The International Space Station (ISS)

rynner2

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Did I mention that Tim Peake went to the same school as I did? :D
 

Mythopoeika

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"Piers Sellers, a Sussex-born scientist who moved to the US and flew three missions as a Nasa astronaut, said: “It’s wonderful to finally see an official UK astronaut go into space – something that all the rest of us have hoped for for years. I sure that Tim Peake will do a great job on station and that thousands of British kids will follow his adventure and be inspired by it. The Apollo programme did that for me.”"

http://www.theguardian.com/science/...sts-off-on-six-month-mission-to-space-station
Ahh yes...I forgot about him...
I somehow confuse him with Peter Sellers...
 

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Tim Peake: life on space station 'spectacular' says astronaut
The biggest challenge Tim Peake faced during a press conference full of non-controversial questions was doing a back-flip in orbit
Tim Radford
Friday 18 December 2015 16.45 GMT

His first day in space was way beyond all his expectations. No, he hadn’t seen the new Star Wars film yet but all of them up there were looking forward to seeing it. He was looking forward to training – on a treadmill, harnessed to the spot – for the London Marathon.

He was absolutely blown away to get a tweet from Her Majesty the Queen. And he was looking forward to calling home on Christmas Day from this “wonderfully unique place to call friends and family from.”

Major Tim Peake, Britain’s first European Space Agency astronaut, was ready with a set of non-controversial answers to a procession of non-challenging questions during his first ever press conference from orbit. Seemingly upright in the Columbus science module of the International Space Station - until asked to do a back flip while crossing the surface of the globe at 27,000 kilometers an hour - Peake faced the challenge of the media.

There was always a pause between question and the launch of an answer and at the close of each answer, he carefully let go of his microphone – it bobbed more or less exactly where he released it – and clasped it again for each answer. He looked forward a lot. He used telltale delaying phrases like “That’s a great question …” and telltale pause-words such as “absolutely” while he prepared his responses, but the smile barely faltered.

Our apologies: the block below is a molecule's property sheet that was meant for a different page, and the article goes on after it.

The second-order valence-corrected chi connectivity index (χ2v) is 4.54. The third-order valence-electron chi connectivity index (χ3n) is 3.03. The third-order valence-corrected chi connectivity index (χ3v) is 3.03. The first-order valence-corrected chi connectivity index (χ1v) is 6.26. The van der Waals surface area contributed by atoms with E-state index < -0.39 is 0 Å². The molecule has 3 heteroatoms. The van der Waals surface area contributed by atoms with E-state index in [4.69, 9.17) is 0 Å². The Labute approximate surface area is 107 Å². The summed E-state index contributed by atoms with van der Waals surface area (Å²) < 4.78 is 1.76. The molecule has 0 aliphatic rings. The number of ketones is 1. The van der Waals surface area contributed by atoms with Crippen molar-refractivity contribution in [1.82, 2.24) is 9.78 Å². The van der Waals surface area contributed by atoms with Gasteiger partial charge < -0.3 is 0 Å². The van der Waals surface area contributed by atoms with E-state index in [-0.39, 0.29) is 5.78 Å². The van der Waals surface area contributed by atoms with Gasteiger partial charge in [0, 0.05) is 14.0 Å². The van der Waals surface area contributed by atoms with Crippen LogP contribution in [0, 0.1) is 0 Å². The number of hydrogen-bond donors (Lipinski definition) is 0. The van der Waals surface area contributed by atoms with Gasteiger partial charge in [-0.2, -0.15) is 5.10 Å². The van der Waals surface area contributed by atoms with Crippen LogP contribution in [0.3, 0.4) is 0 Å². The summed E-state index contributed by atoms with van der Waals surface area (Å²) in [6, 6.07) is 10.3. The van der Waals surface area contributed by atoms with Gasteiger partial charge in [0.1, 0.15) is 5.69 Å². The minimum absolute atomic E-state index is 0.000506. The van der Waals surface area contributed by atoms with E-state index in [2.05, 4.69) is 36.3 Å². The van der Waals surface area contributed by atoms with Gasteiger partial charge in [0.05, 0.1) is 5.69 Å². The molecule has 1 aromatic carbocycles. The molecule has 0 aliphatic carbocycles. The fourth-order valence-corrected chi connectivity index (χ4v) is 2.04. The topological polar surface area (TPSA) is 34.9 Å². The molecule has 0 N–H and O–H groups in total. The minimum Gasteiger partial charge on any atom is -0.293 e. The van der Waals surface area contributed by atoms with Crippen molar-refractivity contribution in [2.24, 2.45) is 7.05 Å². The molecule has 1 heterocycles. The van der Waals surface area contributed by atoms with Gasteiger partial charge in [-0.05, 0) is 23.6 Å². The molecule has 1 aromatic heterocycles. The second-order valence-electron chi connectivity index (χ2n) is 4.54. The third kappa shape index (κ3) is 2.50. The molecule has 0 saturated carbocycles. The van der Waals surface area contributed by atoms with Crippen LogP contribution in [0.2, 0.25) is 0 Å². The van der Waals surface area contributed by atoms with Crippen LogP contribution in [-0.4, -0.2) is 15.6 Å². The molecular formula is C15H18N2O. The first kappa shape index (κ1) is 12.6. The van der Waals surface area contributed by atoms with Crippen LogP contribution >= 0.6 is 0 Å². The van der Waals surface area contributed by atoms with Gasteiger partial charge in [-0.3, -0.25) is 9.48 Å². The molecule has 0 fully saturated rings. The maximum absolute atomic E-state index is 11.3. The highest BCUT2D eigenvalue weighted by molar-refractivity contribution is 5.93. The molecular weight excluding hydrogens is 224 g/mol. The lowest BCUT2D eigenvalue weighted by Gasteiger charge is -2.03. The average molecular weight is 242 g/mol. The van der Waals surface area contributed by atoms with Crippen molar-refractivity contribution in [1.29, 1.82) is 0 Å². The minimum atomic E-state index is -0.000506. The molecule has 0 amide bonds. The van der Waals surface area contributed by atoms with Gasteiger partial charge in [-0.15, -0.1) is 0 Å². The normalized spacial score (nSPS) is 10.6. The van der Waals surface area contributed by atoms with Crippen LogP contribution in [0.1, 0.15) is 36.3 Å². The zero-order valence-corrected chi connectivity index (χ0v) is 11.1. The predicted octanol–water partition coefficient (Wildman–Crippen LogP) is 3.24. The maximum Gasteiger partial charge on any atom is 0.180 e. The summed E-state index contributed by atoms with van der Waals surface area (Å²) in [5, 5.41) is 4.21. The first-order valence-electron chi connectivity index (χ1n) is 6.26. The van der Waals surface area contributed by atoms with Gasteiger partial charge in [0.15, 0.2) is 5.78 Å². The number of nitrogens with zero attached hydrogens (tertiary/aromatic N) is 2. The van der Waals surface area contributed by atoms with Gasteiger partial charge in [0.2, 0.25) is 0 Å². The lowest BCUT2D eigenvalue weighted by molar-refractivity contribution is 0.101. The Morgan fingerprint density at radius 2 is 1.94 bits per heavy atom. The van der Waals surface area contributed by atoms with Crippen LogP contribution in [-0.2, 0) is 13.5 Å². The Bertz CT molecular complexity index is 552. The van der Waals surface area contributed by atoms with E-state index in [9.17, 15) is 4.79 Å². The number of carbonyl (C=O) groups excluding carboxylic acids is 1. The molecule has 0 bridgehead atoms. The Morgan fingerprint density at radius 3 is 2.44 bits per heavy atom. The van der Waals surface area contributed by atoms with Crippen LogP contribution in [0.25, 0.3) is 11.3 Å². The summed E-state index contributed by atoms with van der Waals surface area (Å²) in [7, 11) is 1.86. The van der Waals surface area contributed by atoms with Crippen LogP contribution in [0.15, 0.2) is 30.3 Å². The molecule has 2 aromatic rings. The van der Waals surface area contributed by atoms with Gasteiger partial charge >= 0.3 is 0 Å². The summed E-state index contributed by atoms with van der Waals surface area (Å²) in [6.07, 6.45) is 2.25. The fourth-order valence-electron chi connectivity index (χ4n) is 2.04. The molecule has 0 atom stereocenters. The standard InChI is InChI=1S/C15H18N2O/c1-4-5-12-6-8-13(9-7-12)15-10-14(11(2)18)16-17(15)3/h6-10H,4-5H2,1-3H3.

“It’s way better than I imagined. It is really hard to describe,” he said, and then listed those things way beyond his expectations, including the view from the space station cupola. “The first 24 hours is pretty rough,” he admitted. Yes, he found some aspects of life in space a little difficult: the vestibular system that controlled his balance and his visual system hadn’t quite caught up with each other, so every time he went round a corner or moved his head he felt disoriented and dizzy.

Yes, he had a good night’s sleep; on his second morning he woke up fresh and had had no problems since. He hadn’t needed to tether his sleeping bag and enjoyed floating gently around the dormitory. And yes, he had experienced one retinal flash as a cosmic ray passed through his eyes, but otherwise, no problems.

Oh, and the thing that most surprised him was how black space really was. And how small the world seemed. “It’s the blackest black and you realize just how small the Earth is in that blackness, and that was a real surprise to me.”

etc...

http://www.theguardian.com/science/2015/dec/18/tim-peake-life-on-space-station-spectacular-iss
 

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This is Ground Control
to Major Tim
You've really made the grade
And the papers want to know whose shirts you wear
 

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Tim Peake set for first spacewalk by British astronaut
By Paul Rincon Science editor, BBC News website

Tim Peake is to carry out the first ever spacewalk by a British astronaut, Nasa has confirmed.
Mr Peake and Nasa astronaut Tim Kopra will venture outside the International Space Station (ISS) on 15 January to replace a failed voltage regulator.